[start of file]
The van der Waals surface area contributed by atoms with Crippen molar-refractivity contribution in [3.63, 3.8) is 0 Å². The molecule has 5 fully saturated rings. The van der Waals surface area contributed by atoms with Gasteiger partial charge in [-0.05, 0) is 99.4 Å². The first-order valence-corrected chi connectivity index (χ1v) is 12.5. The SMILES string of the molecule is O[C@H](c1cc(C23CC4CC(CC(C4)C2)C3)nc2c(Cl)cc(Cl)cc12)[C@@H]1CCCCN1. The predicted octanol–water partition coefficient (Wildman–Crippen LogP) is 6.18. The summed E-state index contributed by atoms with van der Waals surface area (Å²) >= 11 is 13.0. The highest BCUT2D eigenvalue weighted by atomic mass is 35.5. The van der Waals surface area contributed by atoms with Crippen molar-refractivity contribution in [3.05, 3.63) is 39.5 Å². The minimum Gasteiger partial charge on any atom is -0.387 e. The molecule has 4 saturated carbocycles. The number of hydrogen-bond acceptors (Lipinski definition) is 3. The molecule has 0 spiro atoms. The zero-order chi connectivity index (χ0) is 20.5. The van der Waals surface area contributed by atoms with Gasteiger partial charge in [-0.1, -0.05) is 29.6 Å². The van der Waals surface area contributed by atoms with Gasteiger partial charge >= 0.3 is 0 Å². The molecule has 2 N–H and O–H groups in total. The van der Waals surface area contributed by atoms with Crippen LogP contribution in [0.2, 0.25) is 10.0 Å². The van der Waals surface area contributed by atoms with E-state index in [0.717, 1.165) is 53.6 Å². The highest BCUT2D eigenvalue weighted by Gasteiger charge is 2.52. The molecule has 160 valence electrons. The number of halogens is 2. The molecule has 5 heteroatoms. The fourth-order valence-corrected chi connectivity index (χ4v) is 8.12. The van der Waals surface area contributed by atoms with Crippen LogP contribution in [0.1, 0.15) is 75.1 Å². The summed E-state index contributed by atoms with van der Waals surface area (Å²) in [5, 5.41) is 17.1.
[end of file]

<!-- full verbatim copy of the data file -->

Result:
The van der Waals surface area contributed by atoms with Crippen molar-refractivity contribution in [3.63, 3.8) is 0 Å². The molecule has 5 fully saturated rings. The van der Waals surface area contributed by atoms with Gasteiger partial charge in [-0.05, 0) is 99.4 Å². The first-order valence-corrected chi connectivity index (χ1v) is 12.5. The SMILES string of the molecule is O[C@H](c1cc(C23CC4CC(CC(C4)C2)C3)nc2c(Cl)cc(Cl)cc12)[C@@H]1CCCCN1. The predicted octanol–water partition coefficient (Wildman–Crippen LogP) is 6.18. The summed E-state index contributed by atoms with van der Waals surface area (Å²) >= 11 is 13.0. The highest BCUT2D eigenvalue weighted by atomic mass is 35.5. The van der Waals surface area contributed by atoms with Crippen molar-refractivity contribution in [3.05, 3.63) is 39.5 Å². The minimum Gasteiger partial charge on any atom is -0.387 e. The molecule has 4 saturated carbocycles. The number of hydrogen-bond acceptors (Lipinski definition) is 3. The molecule has 0 spiro atoms. The zero-order chi connectivity index (χ0) is 20.5. The van der Waals surface area contributed by atoms with Gasteiger partial charge in [-0.1, -0.05) is 29.6 Å². The van der Waals surface area contributed by atoms with Gasteiger partial charge >= 0.3 is 0 Å². The molecule has 2 N–H and O–H groups in total. The van der Waals surface area contributed by atoms with Crippen LogP contribution in [0.2, 0.25) is 10.0 Å². The van der Waals surface area contributed by atoms with E-state index in [0.717, 1.165) is 53.6 Å². The highest BCUT2D eigenvalue weighted by Gasteiger charge is 2.52. The molecule has 160 valence electrons. The number of halogens is 2. The molecule has 5 heteroatoms. The fourth-order valence-corrected chi connectivity index (χ4v) is 8.12. The van der Waals surface area contributed by atoms with Crippen LogP contribution in [0.1, 0.15) is 75.1 Å². The summed E-state index contributed by atoms with van der Waals surface area (Å²) in [5, 5.41) is 17.1.